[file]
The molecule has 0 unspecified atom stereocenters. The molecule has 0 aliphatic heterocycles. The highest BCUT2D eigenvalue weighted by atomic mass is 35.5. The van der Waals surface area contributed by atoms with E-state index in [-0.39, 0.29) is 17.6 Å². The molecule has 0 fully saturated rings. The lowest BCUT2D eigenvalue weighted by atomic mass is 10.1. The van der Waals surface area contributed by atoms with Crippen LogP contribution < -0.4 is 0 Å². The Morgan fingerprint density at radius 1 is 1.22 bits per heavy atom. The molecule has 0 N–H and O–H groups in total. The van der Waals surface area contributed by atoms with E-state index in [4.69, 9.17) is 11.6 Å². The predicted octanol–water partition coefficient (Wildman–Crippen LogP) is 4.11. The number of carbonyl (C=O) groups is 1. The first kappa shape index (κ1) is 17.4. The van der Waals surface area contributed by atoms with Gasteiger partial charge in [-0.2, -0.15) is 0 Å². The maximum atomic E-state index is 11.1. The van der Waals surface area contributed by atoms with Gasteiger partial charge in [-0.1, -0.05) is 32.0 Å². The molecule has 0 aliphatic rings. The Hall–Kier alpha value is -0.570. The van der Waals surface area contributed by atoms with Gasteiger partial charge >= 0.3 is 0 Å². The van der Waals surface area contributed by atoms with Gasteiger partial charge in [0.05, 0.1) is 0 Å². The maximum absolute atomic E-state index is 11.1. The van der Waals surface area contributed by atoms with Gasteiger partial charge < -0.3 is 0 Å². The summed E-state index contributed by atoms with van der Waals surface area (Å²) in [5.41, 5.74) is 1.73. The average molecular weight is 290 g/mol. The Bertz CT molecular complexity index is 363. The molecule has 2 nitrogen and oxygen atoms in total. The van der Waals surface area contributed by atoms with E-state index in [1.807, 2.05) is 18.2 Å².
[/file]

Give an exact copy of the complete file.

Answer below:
The molecule has 0 unspecified atom stereocenters. The molecule has 0 aliphatic heterocycles. The highest BCUT2D eigenvalue weighted by atomic mass is 35.5. The van der Waals surface area contributed by atoms with E-state index in [-0.39, 0.29) is 17.6 Å². The molecule has 0 fully saturated rings. The lowest BCUT2D eigenvalue weighted by atomic mass is 10.1. The van der Waals surface area contributed by atoms with Crippen LogP contribution < -0.4 is 0 Å². The Morgan fingerprint density at radius 1 is 1.22 bits per heavy atom. The molecule has 0 N–H and O–H groups in total. The van der Waals surface area contributed by atoms with E-state index in [4.69, 9.17) is 11.6 Å². The predicted octanol–water partition coefficient (Wildman–Crippen LogP) is 4.11. The number of carbonyl (C=O) groups is 1. The first kappa shape index (κ1) is 17.4. The van der Waals surface area contributed by atoms with Gasteiger partial charge in [-0.2, -0.15) is 0 Å². The maximum atomic E-state index is 11.1. The van der Waals surface area contributed by atoms with Gasteiger partial charge in [-0.1, -0.05) is 32.0 Å². The molecule has 0 aliphatic rings. The Hall–Kier alpha value is -0.570. The van der Waals surface area contributed by atoms with Gasteiger partial charge >= 0.3 is 0 Å². The van der Waals surface area contributed by atoms with Gasteiger partial charge in [0.05, 0.1) is 0 Å². The maximum absolute atomic E-state index is 11.1. The van der Waals surface area contributed by atoms with Gasteiger partial charge < -0.3 is 0 Å². The summed E-state index contributed by atoms with van der Waals surface area (Å²) in [5.41, 5.74) is 1.73. The average molecular weight is 290 g/mol. The Bertz CT molecular complexity index is 363. The molecule has 2 nitrogen and oxygen atoms in total. The van der Waals surface area contributed by atoms with E-state index in [1.807, 2.05) is 18.2 Å².